Theresa May expected to name exit date on Friday

Rowena Mason and Rajeev Syal


Theresa May is widely expected to announce on Friday that she will resign as Conservative leader, amid deep concerns among centrist cabinet ministers that candidates to be the next prime minister will have to promise a hard Brexit.

May’s allies believe that she will promise to step down as leader by 10 June after the state visit of US president Donald Trump and then stay on as prime minister until her successor has been chosen.

A Downing Street source said she is expected to name a date for her resignation at a meeting with Sir Graham Brady, the chair of the 1922 Committee of Tory backbenchers, on Friday morning, while staying on as prime minister for the duration of a leadership contest. “But everything remains quite fluid,” the source said.

The prime minister is under pressure to set out a timetable for her departure after being told in private meetings by foreign secretary Jeremy Hunt and Sajid Javid, the home secretary, they could no longer support her Brexit strategy opening the door to a second referendum.

A predicted near-wipeout for the Conservatives at the European elections held on Thursday has added to the pressure on her to go.

Related: Without true friends or allies, Theresa May’s downfall was inevitable | Simon Jenkins

The publication of a timetable would kick off a leadership contest in which Boris Johnson is the favourite with the pro-Brexit Conservative membership. With the Tories expecting to see their vote annihilated by the Brexit party at the European elections, candidates will be seeking to win back those who were tempted by Nigel Farage at the polls.

However, efforts are already under way by cabinet ministers to frustrate Johnson’s campaign over fears that he will take the UK into a no deal Brexit after failing to renegotiate with Brussels.

A cabinet minister on the centrist wing of the party said moderates would not stay silent while the Conservatives were dragged to the right by Johnson and fellow hard Brexit candidates during a leadership contest.

“Expect many current ministers and others to come out and explain why leaving without a deal will be hugely damaging to the UK,” the minister said. “Candidates and party members will have to think long and hard about the consequences of no deal and explain how they would handle the consequences to the economy.”

Michael Gove


The fortunes of the environment secretary remain hard to predict and opinion is split in the party. His detractors believe he is deeply unpopular with the country and has ruined his reputation for good when he stood against Johnson at the last leadership race. Most MPs were delighted by his performance in the no-confidence vote where he tore into Corbyn. But robust Brexiters dislike the fact he has stayed loyal even in the final days of the crumbling May regime.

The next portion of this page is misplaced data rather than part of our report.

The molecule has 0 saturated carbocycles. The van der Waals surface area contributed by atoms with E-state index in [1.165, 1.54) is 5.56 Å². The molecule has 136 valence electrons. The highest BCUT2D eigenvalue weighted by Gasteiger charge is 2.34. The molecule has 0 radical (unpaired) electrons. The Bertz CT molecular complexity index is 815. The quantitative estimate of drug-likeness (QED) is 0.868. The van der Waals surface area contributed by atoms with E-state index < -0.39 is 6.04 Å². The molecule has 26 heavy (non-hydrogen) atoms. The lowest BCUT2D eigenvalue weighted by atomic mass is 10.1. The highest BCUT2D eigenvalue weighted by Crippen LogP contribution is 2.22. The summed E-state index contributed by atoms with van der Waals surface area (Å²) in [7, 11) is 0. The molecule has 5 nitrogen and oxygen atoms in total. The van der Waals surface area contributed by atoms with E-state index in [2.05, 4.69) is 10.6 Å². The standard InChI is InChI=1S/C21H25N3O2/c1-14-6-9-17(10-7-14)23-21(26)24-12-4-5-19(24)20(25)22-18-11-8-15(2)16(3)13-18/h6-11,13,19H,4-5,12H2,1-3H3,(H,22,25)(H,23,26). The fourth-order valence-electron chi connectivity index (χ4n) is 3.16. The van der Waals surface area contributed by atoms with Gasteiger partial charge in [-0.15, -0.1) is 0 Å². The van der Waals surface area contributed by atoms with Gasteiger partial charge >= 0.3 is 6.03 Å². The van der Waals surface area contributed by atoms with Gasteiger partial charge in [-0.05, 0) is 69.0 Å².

Matt Hancock


While the response of many voters to mention of the health secretary is still likely to be ‘Who?’, to some he is starting to have the makings of a from-the-sidelines contender. The former culture secretary is only 40 but has six years of frontbench experience, and is on to his second cabinet post. The longer the race goes on the more he gains ground for the seemingly basic virtues of being apparently competent and broadly similar to a normal human being.


Jeremy Hunt


The nickname ‘Theresa in trousers’ has stuck. Most colleagues speak about his candidacy unenthusiastically and warn about his reputation with the country after having weathered the junior doctors’ strike. He could still succeed by bridging the Brexit-remain divide and attracting colleagues looking for a moderate grown-up, but  recently he seemed unable to outline why his brand of Conservatism might appeal to voters.


Sajid Javid


The home secretary is reported to have told Tory MPs he is the only one who can beat Jeremy Corbyn in a general election, but has made less of an impact than first predicted. Several MPs believe that the case of Isis bride Shamima Begum was mishandled and find Javid’s speeches and vision less than inspiring.


Boris Johnson


Still favourite for the top job, Johnson has kept himself out of the messiest Tory warfare in 2019 and has enthusiastic support from younger Brexiter MPs – and the patronage of Jacob Rees-Mogg. His supporters insist no other name on the list can connect with voters in the same way and win a general election. However, his reputation is still severely damaged from his time as foreign secretary and there is a concerted ‘anyone but Boris’ campaign among party colleagues.


Andrea Leadsom


Leadsom has revived her reputation somewhat during her tenure as Commons leader, especially her rounds in the ring with the Speaker, John Bercow. However, few believe she would ever be first choice again among Eurosceptics and a number of her former campaign team have said they will discourage her from running. It is yet to be seen how her resignation on the eve of the European Elections will play with MPs.


Esther McVey


Former cabinet minister McVey has already announced her intention to run. She has the Brexit credentials, having quit as Work and Pensions Secretary in protest at Theresa May's withdrawal agreement, and claims to already have enough support from fellow MPs to make her bid viable.


Penny Mordaunt